This seemed like a good place for a free stock photo- thanks, pascal claivaz of Pexels.com.
I need to get Pascal on the payroll over here at Dad’s Dinner Diary!

The Reverse Sear.  The rub (yes, pun intended!), when it comes to cooking thicker cuts of meat, is that low heat gives you tender but bland meat, while high heat gives tasty brown bits and delicious crispy skin/fat, but very dry meat.  The way to solve this long standing conflict is to use both types of heat when cooking.  You could start with high heat and finish with low, but I think the best results come from starting with low heat and finishing with high heat- hence The Reverse Sear! 

Grill Like A Dad.  To be fair, you could grill like a Mom too, if your Mom is into grilling- and why wouldn’t she be?  In any event, to get a Reverse Sear with a grill, you need to use indirect and direct heat.  Start your chops over indirect heat by preheating your grill. Then turn off one or more burners (depending on grill size) so there is room to place your chops over the extinguished burner(s), while leaving the remaining burner(s) on.  Put your chops on the grill over the extinguished burner(s) and cover them until they hit a core temperature that is about 25-35 degrees under the end cooking temperature- check on the internal temp from time to time until you get the hang of it. Finish cooking your chops by searing them over an ignited burner(s) so hey look pretty and taste even better.  Honestly, when you are searing chops, you should not only be searing the tops and bottoms of the chops, you should also be searing the sides.  Now searing the thinner, less balanced sides can be tricky, especially over a grill, but it’s worth it and I know you can do it!  It’s best to use long tongs for this to avoid having to hold your hairy or not hairy arms over the grill or, if you’re really good and have an obedient pig, you can train your chops to balance on their sides without having to hold them in place with tongs.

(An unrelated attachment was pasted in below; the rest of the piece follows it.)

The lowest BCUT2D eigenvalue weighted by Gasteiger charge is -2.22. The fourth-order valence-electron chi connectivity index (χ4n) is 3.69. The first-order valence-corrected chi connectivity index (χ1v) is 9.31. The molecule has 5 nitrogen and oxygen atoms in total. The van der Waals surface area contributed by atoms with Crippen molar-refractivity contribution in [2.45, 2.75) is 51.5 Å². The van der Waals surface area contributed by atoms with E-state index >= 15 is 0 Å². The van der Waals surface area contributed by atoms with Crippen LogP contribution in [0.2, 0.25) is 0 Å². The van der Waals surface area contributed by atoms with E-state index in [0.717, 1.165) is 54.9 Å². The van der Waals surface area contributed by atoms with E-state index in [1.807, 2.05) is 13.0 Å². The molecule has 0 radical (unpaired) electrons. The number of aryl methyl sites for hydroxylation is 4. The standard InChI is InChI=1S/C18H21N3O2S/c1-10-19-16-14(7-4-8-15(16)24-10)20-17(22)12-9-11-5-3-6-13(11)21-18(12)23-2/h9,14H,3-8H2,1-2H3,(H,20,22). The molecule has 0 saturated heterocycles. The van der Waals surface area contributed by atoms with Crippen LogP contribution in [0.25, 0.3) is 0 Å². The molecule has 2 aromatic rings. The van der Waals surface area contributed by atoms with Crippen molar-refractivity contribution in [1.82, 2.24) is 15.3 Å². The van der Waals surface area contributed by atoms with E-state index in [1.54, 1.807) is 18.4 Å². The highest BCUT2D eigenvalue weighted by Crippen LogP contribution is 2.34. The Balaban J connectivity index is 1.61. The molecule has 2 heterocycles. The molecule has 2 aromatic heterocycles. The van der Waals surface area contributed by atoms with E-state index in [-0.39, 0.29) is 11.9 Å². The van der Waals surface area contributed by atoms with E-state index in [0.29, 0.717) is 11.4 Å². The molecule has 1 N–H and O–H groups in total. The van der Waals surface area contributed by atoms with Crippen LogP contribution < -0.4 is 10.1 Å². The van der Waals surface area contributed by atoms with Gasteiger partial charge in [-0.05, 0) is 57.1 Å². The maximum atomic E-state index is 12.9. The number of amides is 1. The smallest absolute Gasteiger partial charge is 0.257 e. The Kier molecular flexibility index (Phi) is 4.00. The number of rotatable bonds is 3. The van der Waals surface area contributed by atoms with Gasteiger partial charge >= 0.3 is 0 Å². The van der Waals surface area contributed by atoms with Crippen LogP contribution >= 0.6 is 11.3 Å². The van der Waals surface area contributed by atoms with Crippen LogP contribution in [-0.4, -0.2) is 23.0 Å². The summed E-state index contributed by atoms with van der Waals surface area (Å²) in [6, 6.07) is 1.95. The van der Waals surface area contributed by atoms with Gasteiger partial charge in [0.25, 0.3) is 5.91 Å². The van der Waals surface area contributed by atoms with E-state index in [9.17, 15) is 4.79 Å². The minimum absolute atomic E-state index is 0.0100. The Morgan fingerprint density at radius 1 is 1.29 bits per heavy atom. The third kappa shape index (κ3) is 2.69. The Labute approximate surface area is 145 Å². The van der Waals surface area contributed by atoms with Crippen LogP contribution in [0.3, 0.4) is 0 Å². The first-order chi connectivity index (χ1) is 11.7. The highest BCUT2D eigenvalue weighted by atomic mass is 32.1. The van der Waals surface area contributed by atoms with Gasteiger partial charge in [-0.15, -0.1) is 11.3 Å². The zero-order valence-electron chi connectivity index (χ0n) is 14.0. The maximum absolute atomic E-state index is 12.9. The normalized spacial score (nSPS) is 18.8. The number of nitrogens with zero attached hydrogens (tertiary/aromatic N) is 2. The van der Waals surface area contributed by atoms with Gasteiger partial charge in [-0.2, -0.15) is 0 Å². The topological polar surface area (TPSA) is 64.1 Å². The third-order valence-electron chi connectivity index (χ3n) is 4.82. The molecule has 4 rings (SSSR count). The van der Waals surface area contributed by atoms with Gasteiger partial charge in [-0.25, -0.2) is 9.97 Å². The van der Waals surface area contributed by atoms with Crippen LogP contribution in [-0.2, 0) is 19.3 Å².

Pan Sear- A “Healthy” Way of Saying Pan Fry.  If it’s too cold out for you to grill, and it never is, you could pan sear the chops.  It’s a bit more involved than a grill, in the sense that you have to use an oven for indirect cooking and a fry pan for direct cooking, but that’s what you get when you don’t respect the grill.  For these chops, you would preheat your oven to 250 degrees, cook them in the oven on a baking sheet with wire rack until their core temp hits 115-125 and finish them in a very hot fry pan- searing every speck of the surface area of the chops until their core temperature reaches at least 145 degrees, with at least a 3 minute rest.  If you are in a hurry, you could raise the temperature in the oven- I’ve gone as high as 400- but your chops will be a bit drier- nothing that can’t be remedied with a little applesauce- thanks Mom!  WARNING- USE AN OVEN MITT WHENEVER HANDLING THE FRY PAN ONCE IT GOES IN THE OVEN. 

Old School. 

I don’t think the Catholic Church would approve of one of these cook books.

Course:  meaty main 

Cuisine: comfort

Keyword: pork chops, autumn, grill

The Rest of the Dinner

Veg Out Version:  No Pigs Were Harmed in the Making of These Cauliflower Chops

Square Root Veggie Hash Link Coming Soon

Fry Daddy Onion Strings Link Coming Soon

Bougie Applesauce Link Coming Soon

© All rights reserved.  Dad’s Dinner Diary